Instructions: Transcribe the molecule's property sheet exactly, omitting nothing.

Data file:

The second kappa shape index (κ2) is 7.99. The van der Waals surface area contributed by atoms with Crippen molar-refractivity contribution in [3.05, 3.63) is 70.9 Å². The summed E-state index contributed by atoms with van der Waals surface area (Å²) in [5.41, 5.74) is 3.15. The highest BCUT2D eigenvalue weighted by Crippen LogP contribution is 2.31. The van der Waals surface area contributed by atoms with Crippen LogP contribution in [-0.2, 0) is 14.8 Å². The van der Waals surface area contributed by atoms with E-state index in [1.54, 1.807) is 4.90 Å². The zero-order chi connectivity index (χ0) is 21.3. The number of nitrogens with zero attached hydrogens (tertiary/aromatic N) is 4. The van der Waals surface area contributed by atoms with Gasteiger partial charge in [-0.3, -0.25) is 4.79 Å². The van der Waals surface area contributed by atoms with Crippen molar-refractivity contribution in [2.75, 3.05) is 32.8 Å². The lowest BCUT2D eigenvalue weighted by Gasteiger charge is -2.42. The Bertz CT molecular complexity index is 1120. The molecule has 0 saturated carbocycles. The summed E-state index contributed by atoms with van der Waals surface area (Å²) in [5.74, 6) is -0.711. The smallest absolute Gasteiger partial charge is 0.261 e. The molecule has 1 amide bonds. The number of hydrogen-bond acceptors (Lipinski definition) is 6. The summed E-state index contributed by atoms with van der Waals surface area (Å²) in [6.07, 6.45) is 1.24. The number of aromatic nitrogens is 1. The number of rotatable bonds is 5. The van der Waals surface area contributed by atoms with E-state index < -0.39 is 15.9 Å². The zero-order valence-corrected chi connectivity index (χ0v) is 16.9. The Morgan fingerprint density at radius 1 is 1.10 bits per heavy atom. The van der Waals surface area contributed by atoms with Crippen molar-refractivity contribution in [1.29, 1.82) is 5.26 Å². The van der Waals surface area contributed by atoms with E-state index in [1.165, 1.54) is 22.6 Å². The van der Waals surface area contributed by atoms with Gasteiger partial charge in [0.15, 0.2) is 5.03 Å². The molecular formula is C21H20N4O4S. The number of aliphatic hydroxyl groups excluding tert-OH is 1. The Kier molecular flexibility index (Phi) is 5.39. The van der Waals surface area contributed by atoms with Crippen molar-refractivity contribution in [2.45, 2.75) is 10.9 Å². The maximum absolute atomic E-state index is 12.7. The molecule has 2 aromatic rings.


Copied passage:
The second kappa shape index (κ2) is 7.99. The van der Waals surface area contributed by atoms with Crippen molar-refractivity contribution in [3.05, 3.63) is 70.9 Å². The summed E-state index contributed by atoms with van der Waals surface area (Å²) in [5.41, 5.74) is 3.15. The highest BCUT2D eigenvalue weighted by Crippen LogP contribution is 2.31. The van der Waals surface area contributed by atoms with Crippen LogP contribution in [-0.2, 0) is 14.8 Å². The van der Waals surface area contributed by atoms with E-state index in [1.54, 1.807) is 4.90 Å². The zero-order chi connectivity index (χ0) is 21.3. The number of nitrogens with zero attached hydrogens (tertiary/aromatic N) is 4. The van der Waals surface area contributed by atoms with Gasteiger partial charge in [-0.3, -0.25) is 4.79 Å². The van der Waals surface area contributed by atoms with Crippen molar-refractivity contribution in [2.75, 3.05) is 32.8 Å². The lowest BCUT2D eigenvalue weighted by Gasteiger charge is -2.42. The Bertz CT molecular complexity index is 1120. The molecule has 0 saturated carbocycles. The summed E-state index contributed by atoms with van der Waals surface area (Å²) in [5.74, 6) is -0.711. The smallest absolute Gasteiger partial charge is 0.261 e. The molecule has 1 amide bonds. The number of hydrogen-bond acceptors (Lipinski definition) is 6. The summed E-state index contributed by atoms with van der Waals surface area (Å²) in [6.07, 6.45) is 1.24. The number of aromatic nitrogens is 1. The number of rotatable bonds is 5. The van der Waals surface area contributed by atoms with E-state index < -0.39 is 15.9 Å². The zero-order valence-corrected chi connectivity index (χ0v) is 16.9. The Morgan fingerprint density at radius 1 is 1.10 bits per heavy atom. The van der Waals surface area contributed by atoms with Crippen molar-refractivity contribution in [1.29, 1.82) is 5.26 Å². The van der Waals surface area contributed by atoms with E-state index in [1.165, 1.54) is 22.6 Å². The van der Waals surface area contributed by atoms with Gasteiger partial charge in [0.15, 0.2) is 5.03 Å². The molecular formula is C21H20N4O4S. The number of aliphatic hydroxyl groups excluding tert-OH is 1. The Kier molecular flexibility index (Phi) is 5.39. The van der Waals surface area contributed by atoms with Crippen molar-refractivity contribution in [2.45, 2.75) is 10.9 Å². The maximum absolute atomic E-state index is 12.7. The molecule has 2 aromatic rings.